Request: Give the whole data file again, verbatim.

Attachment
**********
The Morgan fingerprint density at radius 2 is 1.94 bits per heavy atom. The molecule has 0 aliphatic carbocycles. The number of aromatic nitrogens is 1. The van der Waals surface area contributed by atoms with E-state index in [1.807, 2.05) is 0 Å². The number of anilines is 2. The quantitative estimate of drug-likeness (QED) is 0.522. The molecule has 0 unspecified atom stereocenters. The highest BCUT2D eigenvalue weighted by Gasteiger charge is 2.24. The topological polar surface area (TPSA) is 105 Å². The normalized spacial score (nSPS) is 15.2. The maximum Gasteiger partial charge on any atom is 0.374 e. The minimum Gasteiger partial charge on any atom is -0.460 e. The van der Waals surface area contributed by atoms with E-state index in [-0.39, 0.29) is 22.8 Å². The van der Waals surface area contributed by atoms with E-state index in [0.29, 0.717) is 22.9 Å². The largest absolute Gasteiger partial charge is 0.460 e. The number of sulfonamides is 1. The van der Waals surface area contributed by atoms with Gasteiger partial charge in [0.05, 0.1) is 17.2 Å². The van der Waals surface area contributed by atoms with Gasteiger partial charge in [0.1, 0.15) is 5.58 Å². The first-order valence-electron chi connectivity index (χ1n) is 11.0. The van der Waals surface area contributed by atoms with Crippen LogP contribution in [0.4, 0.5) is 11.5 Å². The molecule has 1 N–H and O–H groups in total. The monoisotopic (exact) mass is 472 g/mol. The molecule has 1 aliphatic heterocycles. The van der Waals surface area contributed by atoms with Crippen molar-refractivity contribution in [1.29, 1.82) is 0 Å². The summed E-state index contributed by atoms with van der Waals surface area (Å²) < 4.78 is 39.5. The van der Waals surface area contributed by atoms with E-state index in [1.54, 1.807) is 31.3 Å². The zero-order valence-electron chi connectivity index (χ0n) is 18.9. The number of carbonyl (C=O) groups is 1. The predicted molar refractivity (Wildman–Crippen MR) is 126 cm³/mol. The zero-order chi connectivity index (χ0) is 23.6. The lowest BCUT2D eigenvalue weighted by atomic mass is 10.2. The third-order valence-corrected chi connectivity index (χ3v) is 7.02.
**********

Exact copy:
The Morgan fingerprint density at radius 2 is 1.94 bits per heavy atom. The molecule has 0 aliphatic carbocycles. The number of aromatic nitrogens is 1. The van der Waals surface area contributed by atoms with E-state index in [1.807, 2.05) is 0 Å². The number of anilines is 2. The quantitative estimate of drug-likeness (QED) is 0.522. The molecule has 0 unspecified atom stereocenters. The highest BCUT2D eigenvalue weighted by Gasteiger charge is 2.24. The topological polar surface area (TPSA) is 105 Å². The normalized spacial score (nSPS) is 15.2. The maximum Gasteiger partial charge on any atom is 0.374 e. The minimum Gasteiger partial charge on any atom is -0.460 e. The van der Waals surface area contributed by atoms with E-state index in [-0.39, 0.29) is 22.8 Å². The van der Waals surface area contributed by atoms with E-state index in [0.29, 0.717) is 22.9 Å². The largest absolute Gasteiger partial charge is 0.460 e. The number of sulfonamides is 1. The van der Waals surface area contributed by atoms with Gasteiger partial charge in [0.05, 0.1) is 17.2 Å². The van der Waals surface area contributed by atoms with Gasteiger partial charge in [0.1, 0.15) is 5.58 Å². The first-order valence-electron chi connectivity index (χ1n) is 11.0. The van der Waals surface area contributed by atoms with Crippen LogP contribution in [0.4, 0.5) is 11.5 Å². The molecule has 1 N–H and O–H groups in total. The monoisotopic (exact) mass is 472 g/mol. The molecule has 1 aliphatic heterocycles. The van der Waals surface area contributed by atoms with Crippen molar-refractivity contribution in [1.29, 1.82) is 0 Å². The summed E-state index contributed by atoms with van der Waals surface area (Å²) < 4.78 is 39.5. The van der Waals surface area contributed by atoms with E-state index in [1.54, 1.807) is 31.3 Å². The zero-order valence-electron chi connectivity index (χ0n) is 18.9. The number of carbonyl (C=O) groups is 1. The predicted molar refractivity (Wildman–Crippen MR) is 126 cm³/mol. The zero-order chi connectivity index (χ0) is 23.6. The lowest BCUT2D eigenvalue weighted by atomic mass is 10.2. The third-order valence-corrected chi connectivity index (χ3v) is 7.02.